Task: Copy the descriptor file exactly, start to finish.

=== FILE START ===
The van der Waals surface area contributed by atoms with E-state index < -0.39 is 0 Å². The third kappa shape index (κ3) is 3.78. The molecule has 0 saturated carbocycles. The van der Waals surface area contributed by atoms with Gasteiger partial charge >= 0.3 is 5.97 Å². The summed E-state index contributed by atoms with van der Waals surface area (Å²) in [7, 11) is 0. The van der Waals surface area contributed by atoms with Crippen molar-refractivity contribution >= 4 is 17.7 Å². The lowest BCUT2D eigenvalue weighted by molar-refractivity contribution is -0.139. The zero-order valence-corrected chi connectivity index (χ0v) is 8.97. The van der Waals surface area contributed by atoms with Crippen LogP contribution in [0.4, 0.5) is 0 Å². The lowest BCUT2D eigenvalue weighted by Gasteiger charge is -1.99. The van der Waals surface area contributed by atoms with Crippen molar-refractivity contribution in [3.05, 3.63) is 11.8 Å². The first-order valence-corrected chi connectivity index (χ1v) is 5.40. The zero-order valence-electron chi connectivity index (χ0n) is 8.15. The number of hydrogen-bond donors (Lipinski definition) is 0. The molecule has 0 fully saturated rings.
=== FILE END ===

The van der Waals surface area contributed by atoms with E-state index < -0.39 is 0 Å². The third kappa shape index (κ3) is 3.78. The molecule has 0 saturated carbocycles. The van der Waals surface area contributed by atoms with Gasteiger partial charge >= 0.3 is 5.97 Å². The summed E-state index contributed by atoms with van der Waals surface area (Å²) in [7, 11) is 0. The van der Waals surface area contributed by atoms with Crippen molar-refractivity contribution >= 4 is 17.7 Å². The lowest BCUT2D eigenvalue weighted by molar-refractivity contribution is -0.139. The zero-order valence-corrected chi connectivity index (χ0v) is 8.97. The van der Waals surface area contributed by atoms with Crippen LogP contribution in [0.4, 0.5) is 0 Å². The lowest BCUT2D eigenvalue weighted by Gasteiger charge is -1.99. The van der Waals surface area contributed by atoms with Crippen molar-refractivity contribution in [3.05, 3.63) is 11.8 Å². The first-order valence-corrected chi connectivity index (χ1v) is 5.40. The zero-order valence-electron chi connectivity index (χ0n) is 8.15. The number of hydrogen-bond donors (Lipinski definition) is 0. The molecule has 0 fully saturated rings.